Monday, February 22, 2010

Her Fearful Symmetry - Audrey Niffenegger

This is the second UBC book from Niffenegger. This chick is into the supernatural.
Her Fearful Symmetry is sort of a mystery books. It features two sets of twins, American twenty-somethings Julia and Valentina and their English mother and aunt, Edie and Elspeth. At the opening Elspeth dies and leaves her apartment in London to the younger twins. Edie and Elspeth are estranged, haven't seen each other in decades, and Edie is forbidden from visiting Elspeth's apartment if the girls move in.

The girls are sort of a codependent dichotomy, Julia is strong, healthy and forceful and Valentina is ill and weak-spirited, but longs for independence. Elspeth the ghost is ever-present in the apartment and Niffenegger spends more time than you'd expect on the science side of the afterlife. She explains it from Elspeth's perspective as Elspeth discovers her ghostly nature.

As the story develops, there's an expected rift between the twins as Valentina falls in love with Elspeth's depressed boyfriend who lives in the apartment below and Julia befriends the obsessive compulsive that lives in the apartment above. Eventually, the story takes a bizarre supernatural twist and the truth behind the Edie/Elspeth rift is revealed.
I am not really a mystery-reader, so I'm not totally familiar with the usual plot devices, but I was pleasantly surprised by this book. There were some obvious red herrings and some leading foreshadowing, but the twist was still a surprise. While I had guessed the truth, I hadn't guessed the whole truth, nor did I see the ghostly hijinks coming. It was fun and I was amused by all of it.
As with The Time Traveler's Wife, Niffenegger gives the characters what they want and then makes them suffer for it a bit. The ending was far from happy, but when I finished I realized I wasn't sure who the protagonist was. The characters are each flawed, but their actions often belied their character so it was hard to root for anyone in particular.
I definitely recommend this book, it's a quick read but has a lot of interesting perspectives on death and truth and hurting the ones you love.
If they decide to make this into a craptacular movie like they did with Time Traveler, I'm hoping they cast the Olsen twins as Julia and Valentina. They are the right age and look and it would be an awesome way for them to reunite on screen. In what would definitely be a horrible movie.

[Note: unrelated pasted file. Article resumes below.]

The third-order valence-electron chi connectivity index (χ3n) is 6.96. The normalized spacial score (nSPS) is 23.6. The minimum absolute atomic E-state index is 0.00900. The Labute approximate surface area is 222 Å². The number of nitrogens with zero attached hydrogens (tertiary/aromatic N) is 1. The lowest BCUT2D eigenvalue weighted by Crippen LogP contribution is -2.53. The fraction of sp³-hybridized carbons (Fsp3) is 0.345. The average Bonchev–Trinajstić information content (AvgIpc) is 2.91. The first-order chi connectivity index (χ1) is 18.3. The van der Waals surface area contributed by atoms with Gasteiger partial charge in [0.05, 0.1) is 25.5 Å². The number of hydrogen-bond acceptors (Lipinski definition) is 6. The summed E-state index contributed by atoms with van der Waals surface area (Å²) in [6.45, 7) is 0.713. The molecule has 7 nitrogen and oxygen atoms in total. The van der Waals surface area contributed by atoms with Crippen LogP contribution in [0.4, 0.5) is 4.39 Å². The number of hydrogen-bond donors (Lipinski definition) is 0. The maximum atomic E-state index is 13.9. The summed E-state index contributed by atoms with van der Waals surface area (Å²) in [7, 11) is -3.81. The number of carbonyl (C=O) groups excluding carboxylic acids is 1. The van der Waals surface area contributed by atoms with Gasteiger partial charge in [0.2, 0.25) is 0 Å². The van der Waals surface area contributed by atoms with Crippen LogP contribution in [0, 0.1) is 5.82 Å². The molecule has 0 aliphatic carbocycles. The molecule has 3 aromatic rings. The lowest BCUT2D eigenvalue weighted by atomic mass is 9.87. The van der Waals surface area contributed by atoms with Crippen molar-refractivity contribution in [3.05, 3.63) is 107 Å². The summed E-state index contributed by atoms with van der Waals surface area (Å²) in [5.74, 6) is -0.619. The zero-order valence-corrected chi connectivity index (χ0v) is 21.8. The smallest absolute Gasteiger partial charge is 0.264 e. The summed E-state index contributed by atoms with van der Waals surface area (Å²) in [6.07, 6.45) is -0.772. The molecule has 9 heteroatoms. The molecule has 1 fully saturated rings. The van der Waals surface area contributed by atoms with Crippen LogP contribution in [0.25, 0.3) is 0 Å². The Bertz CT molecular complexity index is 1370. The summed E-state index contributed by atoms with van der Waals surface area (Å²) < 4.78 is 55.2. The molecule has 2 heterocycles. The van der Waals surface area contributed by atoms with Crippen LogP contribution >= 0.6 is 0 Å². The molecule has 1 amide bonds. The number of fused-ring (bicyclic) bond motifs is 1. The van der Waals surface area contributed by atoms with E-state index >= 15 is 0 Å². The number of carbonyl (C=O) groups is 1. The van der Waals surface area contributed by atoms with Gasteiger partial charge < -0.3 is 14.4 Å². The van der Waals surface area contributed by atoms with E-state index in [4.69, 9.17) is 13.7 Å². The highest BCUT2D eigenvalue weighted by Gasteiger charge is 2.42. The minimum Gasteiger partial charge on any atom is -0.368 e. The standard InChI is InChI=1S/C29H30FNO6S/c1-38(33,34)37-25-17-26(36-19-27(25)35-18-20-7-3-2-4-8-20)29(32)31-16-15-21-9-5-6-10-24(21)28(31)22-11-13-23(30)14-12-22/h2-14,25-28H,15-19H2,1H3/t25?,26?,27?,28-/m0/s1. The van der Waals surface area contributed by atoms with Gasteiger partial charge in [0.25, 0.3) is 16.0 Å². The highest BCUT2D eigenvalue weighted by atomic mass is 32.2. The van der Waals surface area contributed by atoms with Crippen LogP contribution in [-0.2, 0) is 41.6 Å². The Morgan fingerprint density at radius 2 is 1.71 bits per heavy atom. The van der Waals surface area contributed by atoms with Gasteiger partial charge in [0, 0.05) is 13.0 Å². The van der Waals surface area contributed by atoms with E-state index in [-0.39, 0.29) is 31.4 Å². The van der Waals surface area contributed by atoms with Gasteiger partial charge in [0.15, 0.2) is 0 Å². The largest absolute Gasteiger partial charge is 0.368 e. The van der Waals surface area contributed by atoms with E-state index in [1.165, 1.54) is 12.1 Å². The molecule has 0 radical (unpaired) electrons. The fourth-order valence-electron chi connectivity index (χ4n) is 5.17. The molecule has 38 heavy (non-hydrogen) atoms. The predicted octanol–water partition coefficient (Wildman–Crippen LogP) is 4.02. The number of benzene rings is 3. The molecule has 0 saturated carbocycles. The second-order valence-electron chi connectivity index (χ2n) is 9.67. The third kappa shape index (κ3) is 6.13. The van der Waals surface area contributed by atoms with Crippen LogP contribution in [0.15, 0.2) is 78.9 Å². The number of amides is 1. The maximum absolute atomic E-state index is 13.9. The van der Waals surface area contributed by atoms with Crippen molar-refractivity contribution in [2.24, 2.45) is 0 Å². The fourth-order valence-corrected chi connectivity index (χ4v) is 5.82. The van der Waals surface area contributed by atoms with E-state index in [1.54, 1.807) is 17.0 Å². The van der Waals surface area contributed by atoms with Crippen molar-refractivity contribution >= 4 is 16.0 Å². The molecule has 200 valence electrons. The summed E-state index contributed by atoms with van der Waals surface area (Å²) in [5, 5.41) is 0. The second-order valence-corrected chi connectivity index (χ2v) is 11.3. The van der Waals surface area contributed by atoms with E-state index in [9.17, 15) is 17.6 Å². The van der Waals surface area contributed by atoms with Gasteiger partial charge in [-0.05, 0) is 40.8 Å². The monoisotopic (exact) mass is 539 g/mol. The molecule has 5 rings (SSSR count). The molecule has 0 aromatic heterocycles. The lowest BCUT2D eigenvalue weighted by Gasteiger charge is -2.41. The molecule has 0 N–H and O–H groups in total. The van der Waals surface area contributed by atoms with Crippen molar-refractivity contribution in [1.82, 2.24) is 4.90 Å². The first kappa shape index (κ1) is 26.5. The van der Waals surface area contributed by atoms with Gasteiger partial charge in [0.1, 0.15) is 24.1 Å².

The Petticoat Commando by Johanna Brandt

Interestingly, all of Amazon doesn't have a summary of this book. Which is unfortunate because my tenuous relationship with historical facts is going to make it hard for me. I didn't pay attention to the details while I was reading and it seems like a lot of work to look them up now.

Okay, so in the early 1900's there was this war, right? in the Boer region of South Africa. It seems to have been between the Boer (who may have been Danish settlers) and the British. Whatever, all the historical context is pretty much irrelevant because the story is about this young woman, Hansie and her mom who were badass spies.

Hansie and Mrs. Van Warmelo were living out in the country, their house is totally surrounded by British encampments and they spend a few years of the war sending out secret correspondence to Europe and harboring spies and stealing shipping information. The book is largely sourced from Hansie's secret diary that she kept during this time, written entirely in invisible ink. Which is cool.

Unfortunately, Brandt doesn't just quote the diary (for reasons unexplained) and instead covers the entire story in short anecdotes. There is basically no narrative arc, or plot to speak of. Now, it's nonfiction so I understand that there's only so much you can do, but it was a little hard to follow. Also, she seems to have reported these anecdotes slightly out of chronology, favoring to group some stories because they involve the same characters or the same type of missions. Not terrible, but it kind of leaves you hanging.

Brandt also writes like an excitable, emotional woman who faints all the time. Lots of extraneous exclamations over the suffering of others and lots of exclamation points. This seems to be a trend with women writing non-fiction in the pre-women's lib days. Not a fan. It's like Lifetime Original Programming for Books. Stories about Women, For Women, By Women.

Anyway, I liked this book and it covered places and events with which I was completely unfamiliar (thanks public school!) so I feel like I learned something. I'd consider reading more about the Boer war because it was interesting how closely controlled information was. Censors read all incoming and outgoing mail so the events of the war were largely unknown in Europe, even though the fighting sides were both European.

If it tilts your opinion, you can download this book for free on Kindle.